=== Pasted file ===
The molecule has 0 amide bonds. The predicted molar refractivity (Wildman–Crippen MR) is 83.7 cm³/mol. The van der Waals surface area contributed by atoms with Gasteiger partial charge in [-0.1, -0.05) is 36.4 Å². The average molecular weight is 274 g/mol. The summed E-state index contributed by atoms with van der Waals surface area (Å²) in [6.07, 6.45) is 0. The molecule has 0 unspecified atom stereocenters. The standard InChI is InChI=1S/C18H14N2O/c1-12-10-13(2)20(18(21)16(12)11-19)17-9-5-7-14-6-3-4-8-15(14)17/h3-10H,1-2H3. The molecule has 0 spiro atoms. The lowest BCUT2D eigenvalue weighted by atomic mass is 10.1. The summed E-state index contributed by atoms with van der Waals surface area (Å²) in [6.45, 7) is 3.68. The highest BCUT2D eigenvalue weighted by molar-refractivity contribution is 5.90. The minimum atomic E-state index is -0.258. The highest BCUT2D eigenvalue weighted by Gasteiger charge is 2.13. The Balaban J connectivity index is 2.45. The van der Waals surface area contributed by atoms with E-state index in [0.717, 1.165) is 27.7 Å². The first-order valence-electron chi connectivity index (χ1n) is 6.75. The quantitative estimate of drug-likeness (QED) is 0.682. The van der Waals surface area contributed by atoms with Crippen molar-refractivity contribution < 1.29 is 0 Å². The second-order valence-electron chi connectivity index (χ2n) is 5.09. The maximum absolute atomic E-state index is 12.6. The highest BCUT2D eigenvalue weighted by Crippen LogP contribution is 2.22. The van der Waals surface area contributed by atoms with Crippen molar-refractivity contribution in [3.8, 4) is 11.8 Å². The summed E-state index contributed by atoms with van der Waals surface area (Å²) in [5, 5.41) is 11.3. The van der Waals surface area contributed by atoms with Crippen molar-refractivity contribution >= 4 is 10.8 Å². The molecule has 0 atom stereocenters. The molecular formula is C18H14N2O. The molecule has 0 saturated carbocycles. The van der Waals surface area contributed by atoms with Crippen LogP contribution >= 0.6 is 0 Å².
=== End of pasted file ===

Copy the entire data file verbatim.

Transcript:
The molecule has 0 amide bonds. The predicted molar refractivity (Wildman–Crippen MR) is 83.7 cm³/mol. The van der Waals surface area contributed by atoms with Gasteiger partial charge in [-0.1, -0.05) is 36.4 Å². The average molecular weight is 274 g/mol. The summed E-state index contributed by atoms with van der Waals surface area (Å²) in [6.07, 6.45) is 0. The molecule has 0 unspecified atom stereocenters. The standard InChI is InChI=1S/C18H14N2O/c1-12-10-13(2)20(18(21)16(12)11-19)17-9-5-7-14-6-3-4-8-15(14)17/h3-10H,1-2H3. The molecule has 0 spiro atoms. The lowest BCUT2D eigenvalue weighted by atomic mass is 10.1. The summed E-state index contributed by atoms with van der Waals surface area (Å²) in [6.45, 7) is 3.68. The highest BCUT2D eigenvalue weighted by molar-refractivity contribution is 5.90. The minimum atomic E-state index is -0.258. The highest BCUT2D eigenvalue weighted by Gasteiger charge is 2.13. The Balaban J connectivity index is 2.45. The van der Waals surface area contributed by atoms with E-state index in [0.717, 1.165) is 27.7 Å². The first-order valence-electron chi connectivity index (χ1n) is 6.75. The quantitative estimate of drug-likeness (QED) is 0.682. The van der Waals surface area contributed by atoms with Crippen molar-refractivity contribution < 1.29 is 0 Å². The second-order valence-electron chi connectivity index (χ2n) is 5.09. The maximum absolute atomic E-state index is 12.6. The highest BCUT2D eigenvalue weighted by Crippen LogP contribution is 2.22. The van der Waals surface area contributed by atoms with Crippen molar-refractivity contribution in [3.8, 4) is 11.8 Å². The summed E-state index contributed by atoms with van der Waals surface area (Å²) in [5, 5.41) is 11.3. The van der Waals surface area contributed by atoms with Crippen molar-refractivity contribution >= 4 is 10.8 Å². The molecule has 0 atom stereocenters. The molecular formula is C18H14N2O. The molecule has 0 saturated carbocycles. The van der Waals surface area contributed by atoms with Crippen LogP contribution >= 0.6 is 0 Å².